After a series of false starts, the new legislation for the No Fault Divorce finally came into force on 6th April, 2022. The arrival of the new divorce laws has been met with a mixed response.
Nevertheless, here are 10 things you need to know about no blame divorce… thank you to Holland Family Law
No blame needs to be assigned
The new, no fault divorce laws comes with no requirement to specify a reason why your marriage or civil partnership has broken down. Instead, both parties can apply for a court order to dissolve a marriage without pointing fingers at each other. Advocates of no fault divorce claim that this will help to reduce bitter divorce battles, ease legal costs and reduce the strain on family courts already under pressure.
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Joint applications can be made by couples
A couple can mutually agree that a relationship has irretrievably broken down as the sole ground for wanting a divorce, and this can be submitted as a joint statement. An application can be made online and the respondent does not need to defend the divorce or cross apply for a divorce.
A divorce cannot be contested by either spouse
The new, no fault divorce laws prevent one party from contesting a divorce, dissolution or separation if the other party is adamant that they want to divorce. However, UK government figures show that the option to contest a divorce is taken up in less than 2% of cases.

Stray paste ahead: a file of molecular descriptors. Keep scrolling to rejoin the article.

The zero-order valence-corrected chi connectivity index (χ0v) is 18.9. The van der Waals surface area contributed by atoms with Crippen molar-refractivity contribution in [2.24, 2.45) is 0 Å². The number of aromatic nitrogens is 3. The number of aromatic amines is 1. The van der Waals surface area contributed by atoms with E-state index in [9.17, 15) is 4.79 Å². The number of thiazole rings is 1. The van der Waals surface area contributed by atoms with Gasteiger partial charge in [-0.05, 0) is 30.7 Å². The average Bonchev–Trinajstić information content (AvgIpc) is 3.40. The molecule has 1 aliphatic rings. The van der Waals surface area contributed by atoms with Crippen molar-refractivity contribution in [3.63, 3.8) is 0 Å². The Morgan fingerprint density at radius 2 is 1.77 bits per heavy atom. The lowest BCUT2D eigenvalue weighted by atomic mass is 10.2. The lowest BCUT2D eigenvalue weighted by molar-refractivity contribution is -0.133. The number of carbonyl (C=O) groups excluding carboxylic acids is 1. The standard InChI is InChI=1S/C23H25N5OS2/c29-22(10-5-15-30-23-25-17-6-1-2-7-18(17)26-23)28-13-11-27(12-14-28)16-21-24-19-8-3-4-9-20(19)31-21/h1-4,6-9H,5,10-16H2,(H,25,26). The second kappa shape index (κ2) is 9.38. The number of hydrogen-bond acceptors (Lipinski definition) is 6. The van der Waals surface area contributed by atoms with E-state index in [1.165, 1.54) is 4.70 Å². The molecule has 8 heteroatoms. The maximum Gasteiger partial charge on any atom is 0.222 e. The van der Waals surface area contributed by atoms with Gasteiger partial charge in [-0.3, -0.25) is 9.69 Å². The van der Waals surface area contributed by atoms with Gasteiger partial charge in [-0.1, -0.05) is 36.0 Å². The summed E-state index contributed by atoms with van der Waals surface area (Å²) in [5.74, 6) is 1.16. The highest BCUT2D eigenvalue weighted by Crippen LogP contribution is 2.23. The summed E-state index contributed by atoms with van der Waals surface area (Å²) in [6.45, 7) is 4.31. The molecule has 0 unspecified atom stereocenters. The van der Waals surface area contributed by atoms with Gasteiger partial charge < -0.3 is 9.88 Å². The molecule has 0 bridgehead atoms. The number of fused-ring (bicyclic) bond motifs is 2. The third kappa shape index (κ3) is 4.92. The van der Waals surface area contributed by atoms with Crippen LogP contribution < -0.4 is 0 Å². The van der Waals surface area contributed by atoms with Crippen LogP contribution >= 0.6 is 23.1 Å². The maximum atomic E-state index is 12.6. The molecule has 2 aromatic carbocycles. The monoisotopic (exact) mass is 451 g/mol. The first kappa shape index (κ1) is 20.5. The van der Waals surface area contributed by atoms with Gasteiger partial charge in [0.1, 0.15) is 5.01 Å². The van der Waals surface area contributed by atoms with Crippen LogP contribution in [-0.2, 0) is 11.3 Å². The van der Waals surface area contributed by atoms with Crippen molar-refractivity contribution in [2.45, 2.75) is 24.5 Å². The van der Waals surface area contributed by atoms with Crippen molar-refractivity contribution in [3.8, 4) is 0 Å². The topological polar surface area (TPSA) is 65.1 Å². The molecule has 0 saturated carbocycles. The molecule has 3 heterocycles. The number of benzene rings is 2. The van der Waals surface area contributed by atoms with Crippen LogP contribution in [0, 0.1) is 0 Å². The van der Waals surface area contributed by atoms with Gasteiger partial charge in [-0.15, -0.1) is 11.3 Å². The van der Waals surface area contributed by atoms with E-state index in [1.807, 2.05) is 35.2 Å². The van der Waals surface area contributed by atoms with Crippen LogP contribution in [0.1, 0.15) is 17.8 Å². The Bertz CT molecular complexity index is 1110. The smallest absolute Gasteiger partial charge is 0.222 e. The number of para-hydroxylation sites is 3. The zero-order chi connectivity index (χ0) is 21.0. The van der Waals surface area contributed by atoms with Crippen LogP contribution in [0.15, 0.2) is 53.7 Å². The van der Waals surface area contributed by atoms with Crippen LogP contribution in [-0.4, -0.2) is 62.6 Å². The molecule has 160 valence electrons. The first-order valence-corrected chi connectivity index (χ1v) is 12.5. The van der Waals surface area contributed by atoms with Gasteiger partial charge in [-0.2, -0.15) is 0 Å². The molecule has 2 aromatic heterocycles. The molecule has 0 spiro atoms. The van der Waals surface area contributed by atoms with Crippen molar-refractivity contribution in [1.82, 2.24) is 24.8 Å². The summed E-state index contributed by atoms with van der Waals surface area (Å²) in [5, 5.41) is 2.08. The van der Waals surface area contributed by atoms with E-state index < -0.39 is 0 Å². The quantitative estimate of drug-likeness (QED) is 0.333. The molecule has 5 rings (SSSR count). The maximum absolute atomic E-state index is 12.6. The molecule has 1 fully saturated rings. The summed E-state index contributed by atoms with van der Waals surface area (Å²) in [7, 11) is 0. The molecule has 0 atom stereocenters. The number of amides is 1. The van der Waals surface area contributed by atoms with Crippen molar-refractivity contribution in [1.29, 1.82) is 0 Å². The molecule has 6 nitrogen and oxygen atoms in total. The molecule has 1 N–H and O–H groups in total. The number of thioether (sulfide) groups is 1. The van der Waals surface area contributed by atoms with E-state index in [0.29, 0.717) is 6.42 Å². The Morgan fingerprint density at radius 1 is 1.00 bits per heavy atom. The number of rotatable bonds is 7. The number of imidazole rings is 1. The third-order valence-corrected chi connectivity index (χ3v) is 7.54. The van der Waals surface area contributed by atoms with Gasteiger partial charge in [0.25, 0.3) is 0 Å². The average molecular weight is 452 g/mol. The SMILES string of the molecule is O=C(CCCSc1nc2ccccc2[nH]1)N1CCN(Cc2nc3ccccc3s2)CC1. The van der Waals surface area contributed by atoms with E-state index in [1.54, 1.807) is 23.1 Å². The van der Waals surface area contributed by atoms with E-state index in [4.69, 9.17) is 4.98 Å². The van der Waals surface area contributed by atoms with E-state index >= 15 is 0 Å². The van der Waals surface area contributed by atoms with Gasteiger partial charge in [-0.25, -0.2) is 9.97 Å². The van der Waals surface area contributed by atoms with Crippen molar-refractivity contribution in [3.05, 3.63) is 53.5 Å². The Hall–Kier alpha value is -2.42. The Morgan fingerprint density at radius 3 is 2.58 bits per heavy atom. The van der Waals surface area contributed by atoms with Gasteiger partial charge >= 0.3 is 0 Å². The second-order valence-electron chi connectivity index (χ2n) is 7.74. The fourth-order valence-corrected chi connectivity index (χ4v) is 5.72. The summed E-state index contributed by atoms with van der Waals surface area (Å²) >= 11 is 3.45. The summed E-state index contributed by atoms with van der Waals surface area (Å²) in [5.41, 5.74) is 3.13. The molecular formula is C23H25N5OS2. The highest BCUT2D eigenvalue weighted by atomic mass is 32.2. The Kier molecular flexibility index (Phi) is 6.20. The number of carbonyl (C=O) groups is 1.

Advocates argue that removing the power of one party to contest a divorce will help domestic abuse sufferers, who are often forced to remain in coercive relationships because their partner can challenge a divorce.
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It is still possible to contest a divorce under the new laws on the grounds of jurisdiction, the legal validity of the marriage, fraud or coercion and procedural compliance.
Divorce terminology will change
Under the new laws, divorce language has been updated:
- A Decree Nisi has become a ‘Conditional Order’ – this is a document issued by the court that states that they see no reason why you can’t divorce.
- A Decree Absolute is now known as a ‘Final Order’ – this is the legal document that is issued to officially end your marriage. You will need to wait six weeks after a ‘Conditional Order’ is issued before you can apply for a ‘Final Order’.
- The Petitioner has become the applicant – the person filing the divorce application is now referred to as the applicant.
20-week wait for a Final Order
The new, no fault divorce laws impose a minimum period of 20 weeks between an initial divorce application and a Conditional Order. This means that your divorce could take up to six months to complete. The UK government has stated that the waiting time gives couples ‘ample time to reflect on a divorce application and the opportunity to reconsider’.
The new laws will keep the minimum six-week period between a Conditional Order and when the Final Order can be made.
Divorce lawyers have welcomed the changes
Divorce lawyers across the UK, Holland Family Law included, have largely welcomed the divorce reforms. Meanwhile, the president of The Law Society, I. Stephanie Boyce, said: ‘’No fault divorce will cut unnecessary conflict from the separation process – allowing couples to move on amicably.”